Our ward is made of over 1000 members, and since we average about 250 in attendance every Sunday, we have over 750 less-active, inactive, and estranged members. Our missionary work must focus primarily on finding those who are lost, and our conversion must begin with those who at some time or another felt the Holy Ghost.
I think a careful and thorough rereading of Alma chapter 5 is in order...
Tuesday, October 5, 2010
Every six months or so I start to feel a sense of lethargy and discontent, and it's only when I remember that General Conference is a few weeks away that I realize how much I benefit from the regularity of this part of my religion, this semiannual opportunity to recharge my spirituality. So it is that as September came to a close I felt anxious and ready for something, and over the past week I have been looking forward to this conference.
My relationship with General Conference has changed a lot since I was a teenager and I would go the Priesthood session broadcast with Dad on Saturday and not much else. We didn't get any at-home broadcasts of conference, and I think we saw the first weekend each in April and October as a mini-vacation.
At BYU I came to appreciate conference, and I was able to attend few session in the Tabernacle during my freshman year. On my mission conference was a belated event (most of my time in Italy was spent far from a stake center with the broadcast, so we would watch a video tape a few weeks later). But on those occasions when I did get to go to the broadcast, it was a pilgrimage, a chance to sacrifice to hear from prophets.
My adult life has involved a range of experiences: I've gone to the Conference Center a few times, we've watched broadcasts on TV when we lived in Provo, we've gone to a stake center a few times, and we've listened to the streaming online a lot. Recently we've gravitated toward listening online, and even the kids have come to look forward to a lazy weekend together.
This is followed a few days later by the audio files, which I load onto my iPod and burn to CDs for Summer and the kids to listen to in the car and at home. I spend a lot of time for a month or so after conference listening to the messages.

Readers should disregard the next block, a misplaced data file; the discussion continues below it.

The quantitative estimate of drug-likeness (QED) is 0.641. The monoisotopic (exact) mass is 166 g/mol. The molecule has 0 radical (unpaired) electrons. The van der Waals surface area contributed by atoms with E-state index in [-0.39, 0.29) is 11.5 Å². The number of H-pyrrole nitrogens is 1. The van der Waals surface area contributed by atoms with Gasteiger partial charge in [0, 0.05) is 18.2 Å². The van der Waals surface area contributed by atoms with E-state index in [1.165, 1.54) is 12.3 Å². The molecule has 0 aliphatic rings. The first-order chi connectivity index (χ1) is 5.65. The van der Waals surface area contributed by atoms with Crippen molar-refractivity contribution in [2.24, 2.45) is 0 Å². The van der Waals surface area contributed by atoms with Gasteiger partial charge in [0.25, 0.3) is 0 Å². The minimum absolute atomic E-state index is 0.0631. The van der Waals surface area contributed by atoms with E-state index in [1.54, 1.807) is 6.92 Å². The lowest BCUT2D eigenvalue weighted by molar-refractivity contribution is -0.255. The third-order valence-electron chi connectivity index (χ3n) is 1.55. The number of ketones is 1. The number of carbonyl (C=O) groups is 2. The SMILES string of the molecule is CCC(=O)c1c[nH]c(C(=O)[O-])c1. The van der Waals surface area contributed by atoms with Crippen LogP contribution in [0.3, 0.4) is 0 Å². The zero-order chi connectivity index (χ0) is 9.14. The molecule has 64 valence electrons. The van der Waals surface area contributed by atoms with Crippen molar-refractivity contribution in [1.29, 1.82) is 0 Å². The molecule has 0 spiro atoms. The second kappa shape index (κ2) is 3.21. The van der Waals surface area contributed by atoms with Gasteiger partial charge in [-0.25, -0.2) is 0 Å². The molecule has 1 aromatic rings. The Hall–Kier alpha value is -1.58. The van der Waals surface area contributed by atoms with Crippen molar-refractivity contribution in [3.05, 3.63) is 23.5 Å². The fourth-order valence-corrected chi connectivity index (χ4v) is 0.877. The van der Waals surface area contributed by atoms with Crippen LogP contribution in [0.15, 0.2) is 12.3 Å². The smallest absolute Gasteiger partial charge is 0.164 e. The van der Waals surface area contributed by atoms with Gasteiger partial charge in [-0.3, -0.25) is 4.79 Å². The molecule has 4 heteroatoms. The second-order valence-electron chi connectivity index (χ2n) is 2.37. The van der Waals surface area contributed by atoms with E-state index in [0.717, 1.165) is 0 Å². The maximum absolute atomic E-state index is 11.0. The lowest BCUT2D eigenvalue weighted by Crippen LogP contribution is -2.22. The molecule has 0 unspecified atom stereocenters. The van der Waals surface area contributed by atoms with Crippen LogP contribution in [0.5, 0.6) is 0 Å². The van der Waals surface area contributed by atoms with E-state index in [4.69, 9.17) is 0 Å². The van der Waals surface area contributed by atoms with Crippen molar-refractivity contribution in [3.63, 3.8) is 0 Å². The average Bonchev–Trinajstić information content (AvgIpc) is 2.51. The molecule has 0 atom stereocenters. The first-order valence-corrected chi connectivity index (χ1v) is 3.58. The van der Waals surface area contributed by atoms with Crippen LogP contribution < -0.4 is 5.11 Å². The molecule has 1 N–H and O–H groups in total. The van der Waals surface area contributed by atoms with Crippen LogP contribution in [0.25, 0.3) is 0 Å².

This conference, however, I want to try something new. For each session of conference I intend to write some quick impressions. I'd like to expand on this over the next few weeks with some more detailed blogging on themes and topics that stand out to me.
So, to start, here's what stood out from Saturday morning's session. I was impressed with Elder Christofferson's talk on consecration, an idea that I have to admit has been on my mind recently. Ever since Summer and I have increased our temple attendance, I've felt that life has been smoother. It's not easy, but we seem more capable of facing those challenges with grace and calm.
But I realize the addictive nature of spirituality—the more you get it, the more you need it. My slip-ups now seem like pretty minor stuff compared with the mistakes I made 10 years ago, but they seem to affect me more. I find myself working harder than ever to do more than ever. But—and here's the blessing part of it all—I feel more capable of doing what I need to do.
I don't think I'm that far on the path toward consecration, but I do feel good about the direction my family and I are going, and I see some very real and very powerful blessings in our home and in our lives of late. And that fact gives me great hope as Summer and I strive to live even better, that these small acts will bring blessings to us and our children, and to those we love and serve.